CHICAGO - Chicago Public Schools (CPS) today announced that more than 20,700 students took at least one Advanced Placement (AP) exam last year, an increase of more than 4 percent from the previous year. Since 2011, CPS student participation in AP college-level coursework has increased by 31 percent, while the number of students earning a passing score—at least a 3 or higher—on at least one AP exam has increased over 61 percent. The pass rate for the exam has increased among all ethnic groups, including among African-American and Latino students.
CPS is among just 14 school districts in the country and is the only district of its size to be lauded on the College Board Honor Roll for:
- 30 percent or greater enrollment in AP classes of American Indians, African-Americans and Latino students;
- 30 percent or greater enrollment of low-income students; and
- Achieving this distinction for multiple years.
“AP coursework sets students up for success in college and their careers, so I am proud that Chicago's students continue to make gains when it comes to participating and succeeding in this important part of their high school studies," said Mayor Rahm Emanuel. “By passing the AP exam, Chicago's students receive credits that count toward any public college or university in Illinois, helping to reduce their financial burden while increasing their chances for a brighter future."
AP exams allow students to pursue college level coursework while still in high school. Research demonstrates that students who succeed on AP exams are more likely to graduate college on time, and have the potential to save time and money through placement and credit-granting policies.
“Under Mayor Emanuel's leadership, Chicago Public Schools continues to deliver more opportunities to Chicago students through both access and success in Advanced Placement courses. It is great news that this year more Chicago students will receive the college credits they earned as a result of their hard work in AP,” said Greg Walker, VP, College Board Midwestern Regional Office. “College Board is pleased to continue partnering with the Mayor, educational leaders and teachers in Chicago, whose focus and energy is devoted to ensuring that all students with potential will have access to challenging coursework in every high school in Chicago.”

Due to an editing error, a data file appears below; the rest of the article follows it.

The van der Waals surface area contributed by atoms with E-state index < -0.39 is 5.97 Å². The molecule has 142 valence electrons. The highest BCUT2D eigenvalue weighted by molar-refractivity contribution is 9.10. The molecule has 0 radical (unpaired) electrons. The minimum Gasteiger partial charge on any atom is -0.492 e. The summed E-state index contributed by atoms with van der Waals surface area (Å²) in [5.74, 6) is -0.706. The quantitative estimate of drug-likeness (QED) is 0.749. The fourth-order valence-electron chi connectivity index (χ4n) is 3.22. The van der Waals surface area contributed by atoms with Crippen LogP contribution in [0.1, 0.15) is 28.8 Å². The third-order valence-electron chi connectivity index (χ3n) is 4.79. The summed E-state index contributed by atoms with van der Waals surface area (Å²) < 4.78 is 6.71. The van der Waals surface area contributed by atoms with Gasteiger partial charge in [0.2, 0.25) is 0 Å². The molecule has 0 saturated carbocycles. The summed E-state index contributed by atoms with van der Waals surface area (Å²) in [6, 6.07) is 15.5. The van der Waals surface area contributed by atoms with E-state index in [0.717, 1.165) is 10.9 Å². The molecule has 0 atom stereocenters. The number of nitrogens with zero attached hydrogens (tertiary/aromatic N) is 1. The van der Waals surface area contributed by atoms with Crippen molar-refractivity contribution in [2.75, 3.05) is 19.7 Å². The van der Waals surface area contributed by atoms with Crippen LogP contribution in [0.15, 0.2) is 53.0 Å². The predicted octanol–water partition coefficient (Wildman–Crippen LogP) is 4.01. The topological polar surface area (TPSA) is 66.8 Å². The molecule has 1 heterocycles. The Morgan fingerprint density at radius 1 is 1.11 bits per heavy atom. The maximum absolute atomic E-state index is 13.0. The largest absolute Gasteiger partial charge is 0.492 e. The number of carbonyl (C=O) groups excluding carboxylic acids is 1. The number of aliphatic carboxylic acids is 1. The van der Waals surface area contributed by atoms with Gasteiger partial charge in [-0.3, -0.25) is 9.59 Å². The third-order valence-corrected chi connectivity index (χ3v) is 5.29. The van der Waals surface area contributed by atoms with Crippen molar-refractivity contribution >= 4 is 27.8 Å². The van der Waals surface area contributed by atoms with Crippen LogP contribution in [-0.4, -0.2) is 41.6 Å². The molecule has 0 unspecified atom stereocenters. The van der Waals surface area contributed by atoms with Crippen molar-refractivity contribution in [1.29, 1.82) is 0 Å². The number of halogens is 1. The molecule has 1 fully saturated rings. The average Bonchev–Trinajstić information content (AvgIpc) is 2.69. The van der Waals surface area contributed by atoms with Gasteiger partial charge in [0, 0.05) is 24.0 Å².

Over the past four years, CPS’ students’ overall pass rate on AP exams has increased by 8 percent, with a 6.5 percent increase and 8.2 percent increase in the passing rate for African-American and Latino students respectively.
“These AP results are yet another sign that the arrow is pointed up for Chicago’s students,” CPS CEO Forrest Claypool. “CPS offers AP classes so we can give our students the opportunity to experience the academic rigors of college in a supportive high school environment and build the confidence they need to see themselves succeeding in college.”
This is CPS’ third consecutive year to be included on the College Board’s Advanced Placement District Honor Roll. Inclusion on the 6th Annual AP District Honor Roll is based on the examination of three years of AP data, from 2013 to 2015, looking across 34 AP Exams, including world language and culture. To be included, CPS had to meet the following criteria:
- Increase participation/access to AP by at least 4 percent;
- Increase or maintain the percentage of exams taken by black/African American, Hispanic/Latino, and American Indian/Alaska Native students; and
- Improve or maintain performance levels when comparing the 2015 percentage of students scoring a 3 or higher to the 2013 percentage.
When participation in AP coursework is combined with college coursework opportunities offered by the City Colleges of Chicago (CCC), more than one in five CPS students are participating in college-level coursework. This collaboration between CCC and CPS is designed to give college-ready high school juniors and seniors exposure to college-level courses, as well as the confidence to succeed in more academically challenging environments, and the opportunity to earn credits toward a college degree.
This year, more than 60 schools across the District partnered with CCC to offer dual-credit or dual-enrollment, which will provide students citywide the opportunity to participate in over 6,000 college classes before graduation, increasing opportunities more than 900 percent since Mayor Emanuel took office.
In 2015, 34,632 AP exams were administered across the District. In total, AP offers 36 different courses, and the District offers all of these across 126 high schools – an addition of 9 more schools offering AP courses since 2014. The most popular courses are English Language, English Literature, U.S. History, Psychology, and Human Geography, accounting for roughly half of all AP exams taken in the District.
In addition to the access afforded by AP and dual-credit coursework with City Colleges, CPS has invested programs like IB and STEM that have been proven to prepare students for college and career success.
Chicago Public Schools serves 393,000 students in 660 schools. It is the nation’s third-largest school district.